The Happy Beast - Blog - Dog Health

How To Help Your Dog Love Baths

Bathing and grooming a dog are important bonding and hygienic experiences for owner and pup. But for some, grooming and bathing our dogs is not always an easy task even for our water-loving friends. In the past, I’ve been lucky enough to work alongside a few wonderful groomers and have bathed countless dogs myself. Here are a few tips and tricks to help get your pup to enjoy a bath (or at least tolerate it)!

  • Start young: Dogs are creatures of patterns and habits so it should come as no surprise that if you begin doing baths regularly (every other week), especially when they are puppies, the process will become easier as they grow older. Desensitization or positive association to certain events or stimulus can act to protect your dog from becoming anxious about a bath.
  • Don’t underestimate a good treat: If possible, bring another trusted companion with you and have that person feed your dog her favorite treat and pet her if you’re dealing with high anxiety.

If you’ve adopted an older dog from a shelter with bathing anxiety, and have little to no background on her prior experience with baths, the next few solutions may prove even more helpful to you.

  • Small steps: Sometimes just the sounds, energy, placement, and surroundings of a bath can create anxiety for dogs. If you are using our tubs at The Happy Beast and have an anxious dog, I always suggest bringing in your pup to inspect the surroundings before giving her a bath. Letting your dog understand that she’s safe and there is no need for fear can sometimes be a great step to lessen anxiety.
  • Treats, treats, treats: While giving a bath, make it short and sweet. Then, over time, slowly work up to a full bath, using our blow dryer, additional brushing, etc. Sometimes small experiences increase the success of the larger experience. We want our dogs to associate the experience with either a neutral result or a positive result. A small treat provides a quick, positive stimulus for most dogs because they’re food-motivated animals.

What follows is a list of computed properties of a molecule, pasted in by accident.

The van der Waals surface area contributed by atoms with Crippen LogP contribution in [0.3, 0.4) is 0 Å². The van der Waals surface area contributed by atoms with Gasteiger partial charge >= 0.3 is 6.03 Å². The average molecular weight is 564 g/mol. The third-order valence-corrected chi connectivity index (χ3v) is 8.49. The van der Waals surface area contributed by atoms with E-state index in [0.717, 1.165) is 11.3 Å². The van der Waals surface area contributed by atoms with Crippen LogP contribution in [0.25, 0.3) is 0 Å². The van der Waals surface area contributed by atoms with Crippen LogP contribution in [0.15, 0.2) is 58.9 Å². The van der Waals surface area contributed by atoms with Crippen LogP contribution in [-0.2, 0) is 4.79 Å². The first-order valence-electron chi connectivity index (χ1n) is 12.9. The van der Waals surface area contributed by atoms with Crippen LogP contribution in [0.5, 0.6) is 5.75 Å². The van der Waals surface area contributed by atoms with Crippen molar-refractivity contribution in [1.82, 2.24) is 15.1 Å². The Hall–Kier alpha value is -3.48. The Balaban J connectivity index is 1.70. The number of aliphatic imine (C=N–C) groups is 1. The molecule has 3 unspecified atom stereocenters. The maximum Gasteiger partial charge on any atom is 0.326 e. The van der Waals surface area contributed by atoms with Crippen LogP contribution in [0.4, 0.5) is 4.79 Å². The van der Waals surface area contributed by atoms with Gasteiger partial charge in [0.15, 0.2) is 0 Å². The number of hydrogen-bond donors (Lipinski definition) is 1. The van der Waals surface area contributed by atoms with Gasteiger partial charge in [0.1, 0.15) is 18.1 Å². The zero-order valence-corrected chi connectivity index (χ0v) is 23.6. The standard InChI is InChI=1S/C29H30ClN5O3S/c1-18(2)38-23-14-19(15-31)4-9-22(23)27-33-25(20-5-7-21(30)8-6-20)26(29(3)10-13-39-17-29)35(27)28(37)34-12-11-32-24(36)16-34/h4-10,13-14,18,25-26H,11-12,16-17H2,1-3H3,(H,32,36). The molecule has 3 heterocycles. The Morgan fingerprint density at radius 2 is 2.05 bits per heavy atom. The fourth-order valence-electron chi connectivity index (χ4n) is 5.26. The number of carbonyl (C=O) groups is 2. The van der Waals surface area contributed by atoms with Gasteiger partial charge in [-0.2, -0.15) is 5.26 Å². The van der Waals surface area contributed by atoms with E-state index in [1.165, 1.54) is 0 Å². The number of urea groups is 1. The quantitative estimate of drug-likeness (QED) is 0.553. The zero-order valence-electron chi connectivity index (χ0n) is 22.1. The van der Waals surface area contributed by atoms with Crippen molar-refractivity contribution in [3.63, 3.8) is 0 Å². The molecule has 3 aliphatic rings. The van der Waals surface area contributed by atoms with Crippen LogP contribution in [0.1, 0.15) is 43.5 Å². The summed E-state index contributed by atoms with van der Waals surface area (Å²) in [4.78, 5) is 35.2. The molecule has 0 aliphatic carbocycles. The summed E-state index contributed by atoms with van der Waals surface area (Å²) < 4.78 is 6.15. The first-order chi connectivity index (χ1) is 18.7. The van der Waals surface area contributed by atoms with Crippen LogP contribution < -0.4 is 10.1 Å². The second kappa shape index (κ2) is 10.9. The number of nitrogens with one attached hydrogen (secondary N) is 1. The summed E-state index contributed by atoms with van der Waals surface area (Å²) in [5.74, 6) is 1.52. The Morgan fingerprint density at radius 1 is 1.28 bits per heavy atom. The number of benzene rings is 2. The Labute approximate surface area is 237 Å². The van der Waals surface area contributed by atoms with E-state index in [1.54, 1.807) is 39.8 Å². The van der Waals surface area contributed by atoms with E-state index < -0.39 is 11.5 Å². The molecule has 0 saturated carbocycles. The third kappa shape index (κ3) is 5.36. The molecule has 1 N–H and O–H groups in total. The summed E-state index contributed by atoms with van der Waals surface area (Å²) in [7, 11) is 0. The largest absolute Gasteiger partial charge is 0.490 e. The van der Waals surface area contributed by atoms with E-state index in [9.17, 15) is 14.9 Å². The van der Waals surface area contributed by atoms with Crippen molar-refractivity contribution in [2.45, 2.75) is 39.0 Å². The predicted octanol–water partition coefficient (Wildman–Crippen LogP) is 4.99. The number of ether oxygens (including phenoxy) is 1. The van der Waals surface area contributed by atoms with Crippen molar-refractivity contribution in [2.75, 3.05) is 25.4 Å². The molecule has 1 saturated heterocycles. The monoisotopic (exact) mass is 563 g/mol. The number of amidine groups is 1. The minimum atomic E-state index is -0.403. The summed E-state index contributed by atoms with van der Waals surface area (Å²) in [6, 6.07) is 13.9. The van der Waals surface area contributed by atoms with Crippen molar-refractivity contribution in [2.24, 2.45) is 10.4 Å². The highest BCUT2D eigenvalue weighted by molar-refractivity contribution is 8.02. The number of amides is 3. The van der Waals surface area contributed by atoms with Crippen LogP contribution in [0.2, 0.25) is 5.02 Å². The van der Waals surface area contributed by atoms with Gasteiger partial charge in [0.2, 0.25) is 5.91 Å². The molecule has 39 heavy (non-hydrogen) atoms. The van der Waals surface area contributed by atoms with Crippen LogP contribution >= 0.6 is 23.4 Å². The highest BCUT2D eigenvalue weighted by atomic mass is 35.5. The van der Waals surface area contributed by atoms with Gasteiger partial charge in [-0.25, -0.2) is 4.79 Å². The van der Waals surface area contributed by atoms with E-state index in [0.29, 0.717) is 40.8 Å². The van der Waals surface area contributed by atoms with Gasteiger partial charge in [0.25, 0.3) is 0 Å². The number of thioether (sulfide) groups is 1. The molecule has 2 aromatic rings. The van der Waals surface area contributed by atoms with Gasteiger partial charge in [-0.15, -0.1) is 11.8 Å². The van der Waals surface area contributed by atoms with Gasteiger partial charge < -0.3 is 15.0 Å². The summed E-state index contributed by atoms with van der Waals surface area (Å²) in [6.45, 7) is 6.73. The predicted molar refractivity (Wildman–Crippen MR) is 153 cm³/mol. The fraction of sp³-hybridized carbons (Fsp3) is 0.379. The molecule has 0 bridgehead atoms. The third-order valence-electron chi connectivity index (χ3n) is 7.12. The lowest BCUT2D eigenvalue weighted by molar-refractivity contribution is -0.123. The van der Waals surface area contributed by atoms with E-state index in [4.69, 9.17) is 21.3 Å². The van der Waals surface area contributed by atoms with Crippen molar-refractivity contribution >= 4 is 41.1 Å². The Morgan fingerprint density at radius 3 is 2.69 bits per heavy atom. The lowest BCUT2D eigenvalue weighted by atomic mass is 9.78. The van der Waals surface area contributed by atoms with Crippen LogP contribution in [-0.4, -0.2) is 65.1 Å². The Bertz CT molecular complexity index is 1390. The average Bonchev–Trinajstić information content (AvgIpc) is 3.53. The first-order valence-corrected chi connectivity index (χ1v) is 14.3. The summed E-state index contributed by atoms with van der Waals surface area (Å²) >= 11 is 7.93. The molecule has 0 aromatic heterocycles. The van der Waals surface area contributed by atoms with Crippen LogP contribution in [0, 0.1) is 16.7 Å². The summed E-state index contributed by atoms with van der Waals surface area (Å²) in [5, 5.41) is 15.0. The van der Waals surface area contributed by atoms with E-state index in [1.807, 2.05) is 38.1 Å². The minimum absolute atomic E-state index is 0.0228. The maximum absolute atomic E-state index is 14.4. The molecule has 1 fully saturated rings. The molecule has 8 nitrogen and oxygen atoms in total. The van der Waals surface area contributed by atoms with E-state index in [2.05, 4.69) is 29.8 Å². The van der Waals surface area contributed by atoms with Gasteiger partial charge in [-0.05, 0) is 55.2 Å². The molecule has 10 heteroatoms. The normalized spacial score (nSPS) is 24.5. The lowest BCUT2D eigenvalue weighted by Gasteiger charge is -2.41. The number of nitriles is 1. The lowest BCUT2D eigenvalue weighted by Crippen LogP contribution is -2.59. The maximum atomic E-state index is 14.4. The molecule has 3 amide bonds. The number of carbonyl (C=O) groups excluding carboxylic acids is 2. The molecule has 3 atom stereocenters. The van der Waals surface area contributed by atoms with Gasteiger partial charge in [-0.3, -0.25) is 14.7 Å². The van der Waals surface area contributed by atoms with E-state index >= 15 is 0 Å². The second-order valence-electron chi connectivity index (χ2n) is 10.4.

• Getting over the evil, loud, blow dryer: It’s also no surprise that most dogs absolutely hate the blow dryer (which is the most effective way to get all that pesky undercoat hair dry). Once again, gradual desensitization and more treats can help most dogs learn to tolerate the dryer. A few other tips:
    • When blow drying a nervous dog, always take off the nozzle on the dryer. This lowers the noise significantly and allows for a more “even” feeling on their skin, which feels more like wind than a dryer.
    • Never begin with your dog’s face or close-up. Start a few feet away from your dog with the dryer and blow directly at her midsection. As your dog becomes more comfortable, you can bring the dryer closer and move it slowly back and forth.
    • Avoid any known sensitive areas and do in small increments over time to allow your dog to get more comfortable.
  • CBD and anti-anxiety treats: For some of us dog owners, no matter how much positive reinforcement or treats we give, our dogs will still panic when it comes to baths. As someone who strongly believes in the use of CBD for anxiety (see our blog post about CBD for more information), this is an underrated tool that can help make any stressful situation safer and less stressful for you and your dog.